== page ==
Currencies are among the largest and most actively traded markets out there. This is important to know because this means there is a lot of liquidity in the market, making it easier to get in and out of trade. However, this alone will not do you any good unless you understand the underlying currencies and how to trade them.
In this article, I will be reviewing how to trade the Euro/US Dollar pair, which is one of the main pairs traded in the currency market. As you know, currencies react mostly to macro events within a country. That’s why it is important to keep an eye on GDP figures, unemployment, consumer confidence, etc.
Currently, Europe continues to face its debt crisis and a recessionary environment. These events have given the US dollar the upper hand as it has strengthened considerably against the Euro and other pairs around the world. With that said, US macro conditions continue to be soft as the economic recovery continues its slow process. From a short term standpoint, the US dollar continues to be a “safe haven” asset which will continue to put downside pressure on the Euro. However, once conditions show signs of improvement out of Europe, it may be time to switch to the long side of the pair. However, it is still too soon to think about being long the Euro.
To tie it together, the macro reports and events described above are considered fundamental data which could be used to trade. Conversely, you could trade the Euro/USD using technical analysis. If you are unfamiliar with technical analysis, it is the art of following the charts with little to no regard for the fundamentals; although, it is important to match up your technical opinions with the fundamentals.
To use the EUR/USD daily chart above, we can see that the pair is currently in an downtrend. That means that the Euro is currently losing ground against the dollar. However, we can visually see that the pair hit a new low just above $1.20 in late July. Since then, the Euro has made up some ground but quickly faces resistance at around $1.24 or so. The Euro will have to break this first resistance to be considered further as a long.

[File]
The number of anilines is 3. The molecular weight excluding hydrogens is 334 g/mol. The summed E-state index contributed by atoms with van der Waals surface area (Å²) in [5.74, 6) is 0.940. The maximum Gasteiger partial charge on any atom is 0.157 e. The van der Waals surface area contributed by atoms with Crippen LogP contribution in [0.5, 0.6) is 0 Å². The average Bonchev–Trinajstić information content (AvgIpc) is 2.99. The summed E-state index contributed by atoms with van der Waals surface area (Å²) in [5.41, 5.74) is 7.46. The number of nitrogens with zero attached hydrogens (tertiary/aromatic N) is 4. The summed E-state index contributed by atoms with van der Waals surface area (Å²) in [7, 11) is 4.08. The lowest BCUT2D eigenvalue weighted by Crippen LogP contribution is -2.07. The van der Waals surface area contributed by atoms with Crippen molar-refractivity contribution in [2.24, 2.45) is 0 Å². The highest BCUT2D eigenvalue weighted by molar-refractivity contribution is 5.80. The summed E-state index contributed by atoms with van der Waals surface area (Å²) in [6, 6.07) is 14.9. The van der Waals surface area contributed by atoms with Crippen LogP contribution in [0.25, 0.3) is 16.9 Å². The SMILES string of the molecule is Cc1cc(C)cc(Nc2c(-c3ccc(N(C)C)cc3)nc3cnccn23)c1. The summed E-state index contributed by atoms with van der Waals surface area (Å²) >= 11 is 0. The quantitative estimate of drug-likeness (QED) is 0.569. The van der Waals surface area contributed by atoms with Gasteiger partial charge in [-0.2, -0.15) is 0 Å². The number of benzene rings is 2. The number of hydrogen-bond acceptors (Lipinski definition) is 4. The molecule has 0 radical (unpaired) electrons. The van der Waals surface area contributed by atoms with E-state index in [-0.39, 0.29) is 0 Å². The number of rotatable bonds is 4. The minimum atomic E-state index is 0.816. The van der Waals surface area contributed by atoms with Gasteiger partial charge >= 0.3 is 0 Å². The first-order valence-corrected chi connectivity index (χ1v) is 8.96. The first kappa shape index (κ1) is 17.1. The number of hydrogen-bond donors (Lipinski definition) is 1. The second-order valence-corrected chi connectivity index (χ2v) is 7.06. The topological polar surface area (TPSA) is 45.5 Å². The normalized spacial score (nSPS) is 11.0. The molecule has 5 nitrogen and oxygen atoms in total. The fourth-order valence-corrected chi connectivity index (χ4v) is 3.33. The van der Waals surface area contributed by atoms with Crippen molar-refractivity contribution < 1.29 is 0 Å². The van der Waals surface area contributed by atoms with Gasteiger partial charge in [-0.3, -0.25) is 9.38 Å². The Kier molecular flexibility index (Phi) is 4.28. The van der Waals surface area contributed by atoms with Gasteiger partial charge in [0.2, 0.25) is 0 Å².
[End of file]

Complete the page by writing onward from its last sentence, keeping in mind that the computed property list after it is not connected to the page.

As you read above, this is the starting conversation you should have with yourself when you open a chart of the pair that you want to trade using technical analysis. From here, you would move on to your indicators to get a more in depth look at where the pair is heading.
The bottom line here is that the currency market moves quickly and is, essentially a 24 hour, 6 days a week market. This poses other risks such as your position moving against you while you sleep! This is why you use stop orders which limit your downside risk in the event that your trade does not work out. Additionally, it is important to check and see if any country’s currency that you are trading has important economic data out while you sleep.
I will give you an example. Say you are living in the US and you are trading the EUR/USD pair. I would hope that the trader knows the US data schedule but it is equally important to keep an eye on any data coming out from Europe. If the trader falls to keep tabs on both economic data sources, you could be exposing yourself to extreme risks.
With that said, fundamentals and technicals can be used to trade currencies but remember to check your technical findings with the underlying fundamentals. Trading currencies can be very rewarding but it takes iron discipline and a thorough understanding of what you are trading.